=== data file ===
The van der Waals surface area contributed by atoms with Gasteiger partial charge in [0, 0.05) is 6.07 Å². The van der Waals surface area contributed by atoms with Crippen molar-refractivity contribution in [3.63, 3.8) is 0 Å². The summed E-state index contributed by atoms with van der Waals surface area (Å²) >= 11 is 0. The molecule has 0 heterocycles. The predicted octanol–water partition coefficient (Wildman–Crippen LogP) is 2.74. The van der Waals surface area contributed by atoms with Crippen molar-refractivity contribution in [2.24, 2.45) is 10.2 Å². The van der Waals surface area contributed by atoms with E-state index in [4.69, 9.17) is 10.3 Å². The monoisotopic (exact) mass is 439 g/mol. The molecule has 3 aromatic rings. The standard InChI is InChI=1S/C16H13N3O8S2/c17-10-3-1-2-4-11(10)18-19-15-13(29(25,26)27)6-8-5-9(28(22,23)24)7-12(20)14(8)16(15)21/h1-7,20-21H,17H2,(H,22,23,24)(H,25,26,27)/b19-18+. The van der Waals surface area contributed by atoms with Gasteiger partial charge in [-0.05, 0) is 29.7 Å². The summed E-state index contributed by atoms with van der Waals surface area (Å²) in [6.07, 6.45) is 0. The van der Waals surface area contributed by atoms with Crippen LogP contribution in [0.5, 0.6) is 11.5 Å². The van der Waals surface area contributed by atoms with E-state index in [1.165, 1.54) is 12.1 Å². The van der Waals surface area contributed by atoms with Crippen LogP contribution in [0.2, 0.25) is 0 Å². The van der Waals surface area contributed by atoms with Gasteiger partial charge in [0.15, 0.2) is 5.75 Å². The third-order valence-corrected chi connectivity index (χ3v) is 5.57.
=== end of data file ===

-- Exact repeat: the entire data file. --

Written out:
The van der Waals surface area contributed by atoms with Gasteiger partial charge in [0, 0.05) is 6.07 Å². The van der Waals surface area contributed by atoms with Crippen molar-refractivity contribution in [3.63, 3.8) is 0 Å². The summed E-state index contributed by atoms with van der Waals surface area (Å²) >= 11 is 0. The molecule has 0 heterocycles. The predicted octanol–water partition coefficient (Wildman–Crippen LogP) is 2.74. The van der Waals surface area contributed by atoms with Crippen molar-refractivity contribution in [2.24, 2.45) is 10.2 Å². The van der Waals surface area contributed by atoms with E-state index in [4.69, 9.17) is 10.3 Å². The monoisotopic (exact) mass is 439 g/mol. The molecule has 3 aromatic rings. The standard InChI is InChI=1S/C16H13N3O8S2/c17-10-3-1-2-4-11(10)18-19-15-13(29(25,26)27)6-8-5-9(28(22,23)24)7-12(20)14(8)16(15)21/h1-7,20-21H,17H2,(H,22,23,24)(H,25,26,27)/b19-18+. The van der Waals surface area contributed by atoms with Gasteiger partial charge in [-0.05, 0) is 29.7 Å². The summed E-state index contributed by atoms with van der Waals surface area (Å²) in [6.07, 6.45) is 0. The van der Waals surface area contributed by atoms with Crippen LogP contribution in [0.5, 0.6) is 11.5 Å². The van der Waals surface area contributed by atoms with E-state index in [1.165, 1.54) is 12.1 Å². The van der Waals surface area contributed by atoms with Crippen LogP contribution in [0.2, 0.25) is 0 Å². The van der Waals surface area contributed by atoms with Gasteiger partial charge in [0.15, 0.2) is 5.75 Å². The third-order valence-corrected chi connectivity index (χ3v) is 5.57.